Let us suppose that the collector decides to sell the $10,000 collection. He or she will have three options; slow controlled sale, liquidation sale, or a panic sale. Lets look at each method of selling to determine how much of the $10,000 value ends up in the collector’s pocket.
A controlled sale will produce the most income. In order to receive the highest value, the collector must take charge of the selling. Sales can be made from group shops, antique shows, and some items can be placed in auctions. The complete liquidation will take a year or two. Generally, selling expenses in the antiques trade average 21 percent. The collector must also be willing to discount each item 10 percent. A $10,000 collection after selling expenses and discounts is likely to put between $6,000 and $7,000 in the collector’s pocket. In this example, a full value appraisal is off between 30 and 40 percent.
A liquidation sale is generally the sale of the entire collection to one dealer or the sale of the entire collection at one auction. Selling expenses by auction is generally 20 percent. This reduces the value of the collection to $8,000. The actual dollar amount that the collection will bring is unknown. If all buyers at a given auction are dealers, the sale figure will be between $5,000 and $6,000. A few pieces will sell for much more than they are worth, most items will sell for less than 50 percent of what they are worth. In this example, the full value appraisal is off between 40 and 50 percent.
Should the collector decide to sell the entire collection to a dealer, the collector will have more control over the selling process and the selling price. How much would you pay for a $10,000 collection? Keep in mind that your selling expenses will be around 20 percent. I cannot answer the above question for other dealers. However, I have bought many such collections. If I could resell the entire collection in 30 days, I would pay $7,000. If resale time is one year, I would pay $5,000. If resale time is more than one year, I would not buy the collection. In this example, the full value appraisal is off between 30 and 50 percent.
The panic sale has many collectors sell when a family emergency or some other reason produces a need for ready cash. The seller is unwilling to wait 90 to 120 days for payment from a major auction service. The collection is usually placed in a small local auction. The in-the-pocket money from such a sale is usually less than 50 percent of value. This is true because most of the buyers at such auctions are dealers. In this example, the full value appraisal is off 50 percent.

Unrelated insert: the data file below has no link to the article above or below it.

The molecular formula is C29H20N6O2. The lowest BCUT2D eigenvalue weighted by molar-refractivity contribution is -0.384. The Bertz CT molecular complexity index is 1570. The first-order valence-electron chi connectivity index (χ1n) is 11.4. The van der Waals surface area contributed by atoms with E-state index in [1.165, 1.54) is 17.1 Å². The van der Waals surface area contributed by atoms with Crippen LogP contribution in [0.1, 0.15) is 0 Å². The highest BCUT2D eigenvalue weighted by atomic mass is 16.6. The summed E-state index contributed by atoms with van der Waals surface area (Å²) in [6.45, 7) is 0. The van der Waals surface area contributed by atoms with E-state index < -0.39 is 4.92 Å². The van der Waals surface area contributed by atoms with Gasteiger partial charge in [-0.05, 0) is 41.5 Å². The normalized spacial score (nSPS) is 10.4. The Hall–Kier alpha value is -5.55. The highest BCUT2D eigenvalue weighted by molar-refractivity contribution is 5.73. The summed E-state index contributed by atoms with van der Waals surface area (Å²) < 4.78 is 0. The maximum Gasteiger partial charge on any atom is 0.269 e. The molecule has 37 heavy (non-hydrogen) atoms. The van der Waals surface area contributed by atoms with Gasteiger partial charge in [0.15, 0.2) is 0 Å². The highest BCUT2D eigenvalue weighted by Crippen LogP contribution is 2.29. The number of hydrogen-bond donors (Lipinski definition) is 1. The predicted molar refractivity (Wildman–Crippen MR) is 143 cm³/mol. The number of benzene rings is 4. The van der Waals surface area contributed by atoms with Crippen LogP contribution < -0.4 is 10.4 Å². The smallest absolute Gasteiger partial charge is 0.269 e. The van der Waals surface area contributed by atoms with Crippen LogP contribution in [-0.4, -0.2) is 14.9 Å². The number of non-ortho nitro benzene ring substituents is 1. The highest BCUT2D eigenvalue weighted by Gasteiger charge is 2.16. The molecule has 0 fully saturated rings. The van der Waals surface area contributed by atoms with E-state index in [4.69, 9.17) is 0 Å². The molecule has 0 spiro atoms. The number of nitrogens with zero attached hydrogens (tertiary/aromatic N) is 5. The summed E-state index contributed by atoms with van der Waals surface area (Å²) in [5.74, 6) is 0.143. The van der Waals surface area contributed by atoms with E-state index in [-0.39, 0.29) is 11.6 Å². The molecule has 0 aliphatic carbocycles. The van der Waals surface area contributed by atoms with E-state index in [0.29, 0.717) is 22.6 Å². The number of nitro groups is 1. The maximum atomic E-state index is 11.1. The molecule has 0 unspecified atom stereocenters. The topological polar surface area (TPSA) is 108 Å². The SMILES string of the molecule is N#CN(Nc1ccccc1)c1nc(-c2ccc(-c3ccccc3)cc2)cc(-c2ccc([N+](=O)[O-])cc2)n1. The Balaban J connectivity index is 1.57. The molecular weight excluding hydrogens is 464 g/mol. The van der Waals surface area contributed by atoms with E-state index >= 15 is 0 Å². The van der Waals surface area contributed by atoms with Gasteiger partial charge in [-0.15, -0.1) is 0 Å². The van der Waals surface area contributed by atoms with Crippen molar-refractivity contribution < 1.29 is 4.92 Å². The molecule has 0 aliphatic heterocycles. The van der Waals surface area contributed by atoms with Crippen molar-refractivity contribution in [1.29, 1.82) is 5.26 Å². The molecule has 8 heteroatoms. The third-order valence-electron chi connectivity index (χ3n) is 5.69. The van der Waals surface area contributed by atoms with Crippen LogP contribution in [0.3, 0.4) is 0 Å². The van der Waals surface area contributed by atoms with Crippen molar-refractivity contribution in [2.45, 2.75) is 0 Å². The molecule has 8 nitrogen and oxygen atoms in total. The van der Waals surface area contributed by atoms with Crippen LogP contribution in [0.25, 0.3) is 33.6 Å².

When a collector selling under panic conditions contacts a dealer, the dealer can easily pay more than most small auction houses. Moreover, the dealer has the advantage of offering cash on the spot.
Three years ago, a collector with a medium-size collection of medical antiques contacted me. I offered the collector $15,000 for the lot. Although my offer was higher then offers from other dealers, it was less than the amount quoted by a local auctioneer. The entire collection was placed at auction. I attended the auction and spent $5,800. I did not purchase three major pieces that sold for a total of $5,400. The three items are hard to resell. As part of a lot, I was willing to handle these items. However, when able to pick and choose, I avoid hard to sell items. In addition, I did not purchase items of low value that sold for a few hundred dollars. The auction generated nearly $14,000 in sales. After auction commissions, the collector received less than $12,000.
I have spoken with the collector several times about this sale. He is not upset that he received $3,000 less than the price I offered. His reasoning is that he could have received much more money had more buyers of medical antiques been at the auction. His attitude raises an interesting question. What part, if any, does risk-taking and gambling play in the decision to sell at auction?
Appraisals are accurate only when the appraiser is told the true reason for the appraisal. Many collectors want a “feel good” full value appraisal even when their intention is to sell the collection. Such an appraisal is not a useful foundation upon which to base a sound selling decision.